Disappearing into the Past

Text by Astrid la Cour

The title Disappearing into the Past refers to memory as a dynamic, never-ending process. Kruse Jensen’s works challenge our notion of the photograph as a moment frozen in time. Instead she makes the medium part of an ongoing process where subject, photographic material and memory merge – and become part of a larger narrative about cognizance and living memory.
In this series Kruse Jensen seeks whole new perspectives in her approach to photography. Whereas she used sophisticated photography technology in her earlier projects, she has now turned to the Polaroid camera, which has neither the same capacity nor the ability to reproduce fine detail. Behind the choice of imperfection and lack of control lies not only a desire to challenge the traditional working methods of the past 14 years, but also an unmistakable acknowledgement of personal vulnerability, a desire to let go – and relinquish herself to a medium that is impossible to control. In an earlier project, The Construction of Memories, she focused on memory. She continues to do so, only now she has abandoned control. In the past she used contrived means to set the scene. Every element of her motif was carefully constructed and everything under her control. Artificial light pierced the darkness of night. In Disappearing into the Past she allows the diffuse light of day, the technical imperfections of the Polaroid camera and the outmoded chemistry to play their role in creating the final motif.

A general aspect of Kruse Jensen’s work is that she does not photograph places as they would appear to us in reality. In several of her earlier projects, light and dark meet in a way we would never experience with our own eyes. Long exposures give the light in these pictures a dense, textural and almost intense vitality that seems unearthly. In this way, the photograph captures more than the human eye can perceive, opening up a visual space that exists solely by virtue of the photographic eye.

Among the interiors photographed in Disappearing into the Past we rediscover the deep, enigmatic darkness that dominated her earlier works. However, in this series it is primarily light, often in the form of overexposure that casts a veil, blurring distinctions in much the same way as the cloak of darkness was used to conceal in the earlier works. For example, in one of the works a girl’s blond hair fuses with the interior, and in another reflections in a car window dissolve a face, which spreads like a luminous halo across the image and opens up towards an eternity. Or at least to an era alien to our time.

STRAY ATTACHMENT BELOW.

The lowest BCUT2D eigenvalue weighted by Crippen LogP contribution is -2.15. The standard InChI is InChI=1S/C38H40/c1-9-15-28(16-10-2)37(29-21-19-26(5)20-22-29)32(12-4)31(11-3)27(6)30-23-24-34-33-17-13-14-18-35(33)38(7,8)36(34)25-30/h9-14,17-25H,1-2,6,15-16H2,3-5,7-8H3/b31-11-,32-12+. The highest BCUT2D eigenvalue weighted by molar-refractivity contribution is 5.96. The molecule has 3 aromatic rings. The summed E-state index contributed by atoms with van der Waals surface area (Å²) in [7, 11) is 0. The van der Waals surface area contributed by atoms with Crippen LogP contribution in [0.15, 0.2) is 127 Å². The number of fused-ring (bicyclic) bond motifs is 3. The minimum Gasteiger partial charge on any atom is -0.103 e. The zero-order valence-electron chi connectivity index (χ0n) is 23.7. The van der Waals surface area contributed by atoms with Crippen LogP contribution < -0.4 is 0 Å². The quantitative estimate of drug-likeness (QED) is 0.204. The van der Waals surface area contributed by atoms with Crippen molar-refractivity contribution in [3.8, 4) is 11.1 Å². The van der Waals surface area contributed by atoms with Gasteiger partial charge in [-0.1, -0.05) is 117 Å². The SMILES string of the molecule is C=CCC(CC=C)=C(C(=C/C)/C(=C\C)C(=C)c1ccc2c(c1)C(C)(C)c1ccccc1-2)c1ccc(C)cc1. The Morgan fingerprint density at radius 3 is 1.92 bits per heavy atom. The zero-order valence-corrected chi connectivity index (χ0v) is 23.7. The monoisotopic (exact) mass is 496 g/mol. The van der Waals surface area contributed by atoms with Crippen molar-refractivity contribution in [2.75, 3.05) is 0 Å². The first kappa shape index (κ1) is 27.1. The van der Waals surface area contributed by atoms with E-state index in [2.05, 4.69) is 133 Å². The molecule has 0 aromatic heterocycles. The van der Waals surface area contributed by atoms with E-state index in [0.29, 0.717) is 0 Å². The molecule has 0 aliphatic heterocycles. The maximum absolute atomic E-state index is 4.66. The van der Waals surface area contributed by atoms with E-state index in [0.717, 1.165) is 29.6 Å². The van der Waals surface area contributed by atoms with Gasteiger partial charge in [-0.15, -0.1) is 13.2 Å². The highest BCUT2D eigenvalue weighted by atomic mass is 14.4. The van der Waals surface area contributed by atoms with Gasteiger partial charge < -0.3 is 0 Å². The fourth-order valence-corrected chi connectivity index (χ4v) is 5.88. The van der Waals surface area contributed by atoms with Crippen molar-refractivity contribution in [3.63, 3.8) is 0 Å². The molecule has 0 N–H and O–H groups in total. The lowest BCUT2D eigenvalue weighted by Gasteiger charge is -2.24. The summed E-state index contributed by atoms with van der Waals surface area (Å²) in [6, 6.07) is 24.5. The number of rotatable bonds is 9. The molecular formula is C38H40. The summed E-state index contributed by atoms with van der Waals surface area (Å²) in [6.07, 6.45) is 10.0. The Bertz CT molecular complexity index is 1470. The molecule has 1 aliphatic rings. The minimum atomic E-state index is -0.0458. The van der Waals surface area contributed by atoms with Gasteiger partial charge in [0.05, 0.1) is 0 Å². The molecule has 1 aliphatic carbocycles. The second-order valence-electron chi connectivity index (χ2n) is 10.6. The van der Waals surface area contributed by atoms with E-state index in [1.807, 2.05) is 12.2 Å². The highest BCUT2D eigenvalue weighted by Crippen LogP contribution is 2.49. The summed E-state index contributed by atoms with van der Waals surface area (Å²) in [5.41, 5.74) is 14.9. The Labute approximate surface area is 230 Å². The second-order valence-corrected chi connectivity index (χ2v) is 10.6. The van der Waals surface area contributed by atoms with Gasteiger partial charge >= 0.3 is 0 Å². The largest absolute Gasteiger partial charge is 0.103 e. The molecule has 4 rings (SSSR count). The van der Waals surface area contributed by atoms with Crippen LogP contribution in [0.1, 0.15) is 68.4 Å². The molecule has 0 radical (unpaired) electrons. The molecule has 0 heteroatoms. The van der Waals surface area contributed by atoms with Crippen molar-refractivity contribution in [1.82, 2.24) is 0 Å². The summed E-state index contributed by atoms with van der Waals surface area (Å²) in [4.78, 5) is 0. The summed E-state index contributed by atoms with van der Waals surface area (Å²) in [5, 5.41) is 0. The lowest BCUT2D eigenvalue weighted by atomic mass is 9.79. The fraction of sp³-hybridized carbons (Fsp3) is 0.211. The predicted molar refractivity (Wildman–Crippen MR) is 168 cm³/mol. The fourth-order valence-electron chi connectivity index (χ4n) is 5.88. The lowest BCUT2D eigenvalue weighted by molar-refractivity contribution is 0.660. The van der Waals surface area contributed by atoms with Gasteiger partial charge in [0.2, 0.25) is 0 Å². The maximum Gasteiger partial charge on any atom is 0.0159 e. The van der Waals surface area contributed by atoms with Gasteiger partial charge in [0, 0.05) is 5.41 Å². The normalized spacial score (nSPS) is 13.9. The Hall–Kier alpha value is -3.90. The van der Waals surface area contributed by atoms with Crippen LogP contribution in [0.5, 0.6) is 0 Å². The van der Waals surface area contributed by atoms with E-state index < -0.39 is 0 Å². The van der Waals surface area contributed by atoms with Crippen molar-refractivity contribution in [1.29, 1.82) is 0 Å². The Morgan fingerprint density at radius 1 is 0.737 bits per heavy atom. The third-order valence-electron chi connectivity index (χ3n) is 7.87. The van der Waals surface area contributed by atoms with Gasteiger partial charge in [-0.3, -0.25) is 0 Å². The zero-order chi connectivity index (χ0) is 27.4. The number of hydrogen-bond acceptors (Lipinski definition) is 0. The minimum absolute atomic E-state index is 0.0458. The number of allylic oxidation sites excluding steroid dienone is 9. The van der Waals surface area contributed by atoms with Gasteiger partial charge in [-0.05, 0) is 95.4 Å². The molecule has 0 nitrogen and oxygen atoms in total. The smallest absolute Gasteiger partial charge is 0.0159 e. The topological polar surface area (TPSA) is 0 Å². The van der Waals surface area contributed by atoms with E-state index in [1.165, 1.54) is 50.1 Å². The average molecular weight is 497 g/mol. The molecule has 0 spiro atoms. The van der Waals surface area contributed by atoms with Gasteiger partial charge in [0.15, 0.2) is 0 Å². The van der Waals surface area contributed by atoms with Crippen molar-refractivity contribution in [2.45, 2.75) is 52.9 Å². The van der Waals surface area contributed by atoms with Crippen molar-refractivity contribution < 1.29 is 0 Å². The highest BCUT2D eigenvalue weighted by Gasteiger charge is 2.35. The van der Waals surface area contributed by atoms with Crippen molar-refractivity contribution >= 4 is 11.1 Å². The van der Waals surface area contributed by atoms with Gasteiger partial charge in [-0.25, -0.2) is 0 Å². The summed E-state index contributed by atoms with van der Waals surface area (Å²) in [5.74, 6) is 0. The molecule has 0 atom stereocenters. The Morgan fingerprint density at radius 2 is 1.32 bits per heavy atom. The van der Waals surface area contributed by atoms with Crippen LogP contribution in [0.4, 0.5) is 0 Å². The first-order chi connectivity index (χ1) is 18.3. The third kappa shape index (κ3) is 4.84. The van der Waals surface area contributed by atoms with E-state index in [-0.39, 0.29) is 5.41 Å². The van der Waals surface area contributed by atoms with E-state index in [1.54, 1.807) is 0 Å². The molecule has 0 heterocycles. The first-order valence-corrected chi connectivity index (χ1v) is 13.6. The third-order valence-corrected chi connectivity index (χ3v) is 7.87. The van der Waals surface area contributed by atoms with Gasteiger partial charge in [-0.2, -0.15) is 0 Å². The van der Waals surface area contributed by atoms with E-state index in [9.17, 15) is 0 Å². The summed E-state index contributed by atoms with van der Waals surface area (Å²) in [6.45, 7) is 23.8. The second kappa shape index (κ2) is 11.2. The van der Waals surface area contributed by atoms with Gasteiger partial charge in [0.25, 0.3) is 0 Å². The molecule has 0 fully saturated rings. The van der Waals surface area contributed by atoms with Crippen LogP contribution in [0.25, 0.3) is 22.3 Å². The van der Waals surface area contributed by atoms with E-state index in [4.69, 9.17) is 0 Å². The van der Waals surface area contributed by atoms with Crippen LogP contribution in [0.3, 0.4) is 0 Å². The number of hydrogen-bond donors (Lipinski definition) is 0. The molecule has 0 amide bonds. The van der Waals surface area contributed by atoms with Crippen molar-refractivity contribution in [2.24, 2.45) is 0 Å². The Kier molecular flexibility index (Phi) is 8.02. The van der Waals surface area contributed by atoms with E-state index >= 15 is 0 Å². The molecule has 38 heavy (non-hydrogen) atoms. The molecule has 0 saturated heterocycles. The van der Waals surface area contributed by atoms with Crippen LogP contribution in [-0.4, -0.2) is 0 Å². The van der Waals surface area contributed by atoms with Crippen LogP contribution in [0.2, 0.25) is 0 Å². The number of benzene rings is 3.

This sense of disappearing and intangibility beguiles us, rousing a narrative desire that forces us to try and place each individual motif in a process – a before and an after. But at the same time we are captivated as viewers. As in other projects by Kruse Jensen, these wordless, touching images embrace a sense of indeterminate time – as though the progressive beat of time is punctuated by horizontal openings.

Unlike literary narrative, the photograph has no connection with linear forward movement. The traditional aim of photography is to freeze a moment in time. At the very moment the photographer clicks the shutter, the subject becomes part of the past. The act of photography thus implies a form of ‘loss’, an unspoken narrative of loss inherent in the photographic act. In Disappearing into the Past the dynamic moves in the opposite direction. Kruse Jensen strives to collect sensations, moods and impressions in a subject that is not a ‘here and now’ but rather a ‘once upon a time – perhaps’.
Light penetrates dense forest trees, steps descend into the dark all-engulfing water of a lake, a little girl swings up towards the sky, and a woman sits in a boat gazing across the lake – simultaneously absent and present. The faces in the photographs are either turned away, blurred or overexposed. It is unclear whether this is the same person photographed as a child and as an adult. Or is it mother and daughter? Is this a contemporary or a far distant time and place? Is it a big, single pictorial narrative or a collection of random fragments?

Spaces and landscapes bask in an enchanted light, inviting us on a journey of moods, recollection and time that evokes memories of endless, carefree childhood summers. But a sense of unease disturbs both mood and subject. A sense evoked not only by the content of the photographs and their distinctive aesthetic but above all by the spots and trails of irregular traces that the chemistry of the photographic medium leaves in its wake. These chemical traces weave their way into the dense forest and the dark depths of the water. In some of the photographs the contours of leaking chemicals trickle across the surface; in others they crystallise into fantastic formations. Many of these shapes resemble organic living structures, combining with the subject to create an autonomous abstract image – a form of double exposure. The ethereal appearance of the photographs and the visible chemical traces make them seem part of a process: being developed yet at the same time fading away.